Ginseng sprouts have a sweet, earthy, and subtly bitter flavor well suited for fresh and cooked preparations. The sprouts are cultivated to be eaten in their entirety, including the root, stem, and leaves. Ginseng sprouts can be used whole as an edible garnish over sushi, wrapped into fresh spring rolls, sliced into green salads, or chopped into kimchi. The sprouts can also be added to soups, incorporated into stir-fries, stirred into porridge, or mixed into rice and noodle-based dishes. In Korea, Ginseng sprouts can be used as an alternative to mature roots in samgyetang, a chicken soup flavored with Ginseng. In addition to fresh preparations, Ginseng sprouts can be lightly steamed and served with main and side dishes or steeped into a tea. The leaves are also used in salads, placed as a garnish for drinks, or blended into smoothies. Ginseng sprouts pair well with spices such as cloves, cinnamon, five-spice, curry powder, and ginger, hazelnuts, cucumbers, cabbage, aromatics including chile peppers, garlic, and onions, malted barley, Thai basil, rosemary, and fruits such as goji berries, longan, jujubes, stone fruits, strawberries, and pineapples. Whole, unwashed Ginseng sprouts should be immediately consumed for the best quality and flavor and will keep for a couple of days in the refrigerator’s crisper drawer.
Ginseng sprouts are being grown in specially designed greenhouses in Korea for optimum cultivation. Before the creation of hydroponically grown sprouts, mature Ginseng cultivated for commercial use traditionally took 1 to 6 years to grow. This slow-growing nature was not meeting the increasing demand for the roots, leading scientists to develop a method of short-term cultivation to create a Ginseng that is fit as a functional food. Hydroponically grown Ginseng sprouts only take 1 to 2 months to reach a harvestable state, and research has shown that the slender sprouts contain many of the same nutrients found in mature Ginseng. In Korea, several specially designed greenhouses were funded by the Rural Development Administration, or RDA, to provide a sustainable production of Ginseng. The greenhouses contain an extra layer of film on the top of the structure to better understand control temperature and light. This film can be pulled back to allow more light when needed, and on warmer days, it can be used to shade the building, reducing the inside temperature between 3 to 5 degrees Celsius. This optimum growth environment has created plumper Ginseng sprouts, and the plants are grown in a nutrient solution instead of soil, contributing to higher concentrations of ginsenosides in the leaves and roots.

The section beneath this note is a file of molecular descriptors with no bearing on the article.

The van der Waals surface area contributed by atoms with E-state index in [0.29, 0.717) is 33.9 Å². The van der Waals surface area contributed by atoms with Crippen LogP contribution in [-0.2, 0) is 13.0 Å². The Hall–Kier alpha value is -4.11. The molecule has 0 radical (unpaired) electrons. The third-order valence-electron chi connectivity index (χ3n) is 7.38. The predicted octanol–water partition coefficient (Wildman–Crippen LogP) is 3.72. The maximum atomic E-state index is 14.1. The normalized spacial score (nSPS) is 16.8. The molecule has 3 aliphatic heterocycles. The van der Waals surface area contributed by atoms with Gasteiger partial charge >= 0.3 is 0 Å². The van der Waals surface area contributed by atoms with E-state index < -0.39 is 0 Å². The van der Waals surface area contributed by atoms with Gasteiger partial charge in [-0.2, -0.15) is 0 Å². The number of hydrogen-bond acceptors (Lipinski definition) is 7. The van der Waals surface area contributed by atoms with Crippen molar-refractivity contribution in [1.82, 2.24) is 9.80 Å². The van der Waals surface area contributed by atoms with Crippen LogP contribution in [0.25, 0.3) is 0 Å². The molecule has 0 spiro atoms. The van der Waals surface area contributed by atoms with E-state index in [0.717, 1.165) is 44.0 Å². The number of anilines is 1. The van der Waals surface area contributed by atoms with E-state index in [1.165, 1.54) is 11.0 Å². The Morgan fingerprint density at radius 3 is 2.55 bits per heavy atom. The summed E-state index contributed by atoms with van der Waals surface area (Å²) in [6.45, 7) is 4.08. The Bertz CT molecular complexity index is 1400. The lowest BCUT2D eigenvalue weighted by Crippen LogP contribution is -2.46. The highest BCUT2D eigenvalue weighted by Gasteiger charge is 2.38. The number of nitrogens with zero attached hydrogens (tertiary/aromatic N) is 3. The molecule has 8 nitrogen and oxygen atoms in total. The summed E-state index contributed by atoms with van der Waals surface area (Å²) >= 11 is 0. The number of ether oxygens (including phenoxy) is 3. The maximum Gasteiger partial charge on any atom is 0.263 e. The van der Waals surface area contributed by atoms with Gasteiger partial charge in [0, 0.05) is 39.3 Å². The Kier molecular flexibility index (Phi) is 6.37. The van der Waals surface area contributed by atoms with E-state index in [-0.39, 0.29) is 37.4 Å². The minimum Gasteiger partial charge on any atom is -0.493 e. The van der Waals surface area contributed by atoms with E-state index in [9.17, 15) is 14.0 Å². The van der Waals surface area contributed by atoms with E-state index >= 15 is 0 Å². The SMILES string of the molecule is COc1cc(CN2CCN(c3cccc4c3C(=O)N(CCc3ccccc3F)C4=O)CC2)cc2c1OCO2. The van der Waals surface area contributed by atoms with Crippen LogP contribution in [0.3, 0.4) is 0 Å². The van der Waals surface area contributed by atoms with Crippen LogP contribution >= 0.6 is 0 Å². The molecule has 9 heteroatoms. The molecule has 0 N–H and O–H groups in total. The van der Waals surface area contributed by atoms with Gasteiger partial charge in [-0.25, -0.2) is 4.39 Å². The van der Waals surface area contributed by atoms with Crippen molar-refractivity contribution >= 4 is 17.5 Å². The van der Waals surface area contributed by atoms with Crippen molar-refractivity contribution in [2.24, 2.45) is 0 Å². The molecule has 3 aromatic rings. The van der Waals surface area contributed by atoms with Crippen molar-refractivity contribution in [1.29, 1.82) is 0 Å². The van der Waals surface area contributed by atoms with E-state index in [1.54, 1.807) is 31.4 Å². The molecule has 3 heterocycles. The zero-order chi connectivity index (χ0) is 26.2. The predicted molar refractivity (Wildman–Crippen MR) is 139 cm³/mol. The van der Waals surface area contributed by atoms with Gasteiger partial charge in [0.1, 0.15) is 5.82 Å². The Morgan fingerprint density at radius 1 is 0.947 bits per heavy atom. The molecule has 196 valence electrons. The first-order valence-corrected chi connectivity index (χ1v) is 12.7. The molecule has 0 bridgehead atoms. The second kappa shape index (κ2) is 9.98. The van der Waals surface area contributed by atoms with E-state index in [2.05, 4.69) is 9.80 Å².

Ginseng is an ancient plant believed to have been growing wild in Manchuria, a region describing a northeast section of China beside Korea and Russia. The wild plants may have also been found in Korea, but the first known records of Ginseng can be traced to medicinal texts from China during the Han Dynasty, spanning 206 BCE to 220 CE. Ginseng cultivation began in China in the early ages and later in Korea around 11 BCE. The roots were highly valued as a medicinal and culinary ingredient, and to harvest the roots, the entire plant must be uprooted. Ginseng is slow-growing, and by the 20th century, the demand for Ginseng outstripped the available wild supply. This caused farmers and scientists to research new commercial cultivation methods, eventually developing Ginseng sprouts. Today Ginseng sprouts are grown commercially throughout Korea, Singapore, and China and are marketed as a health food throughout East Asia and Southeast Asia. The roots and leaves are sold intact through distributors, specialty retailers, and select grocers in Asia.
Recipes that include Ginseng Sprouts. One is easiest, three is harder.
|NY Times||Samgyetang (Ginseng Chicken Soup)|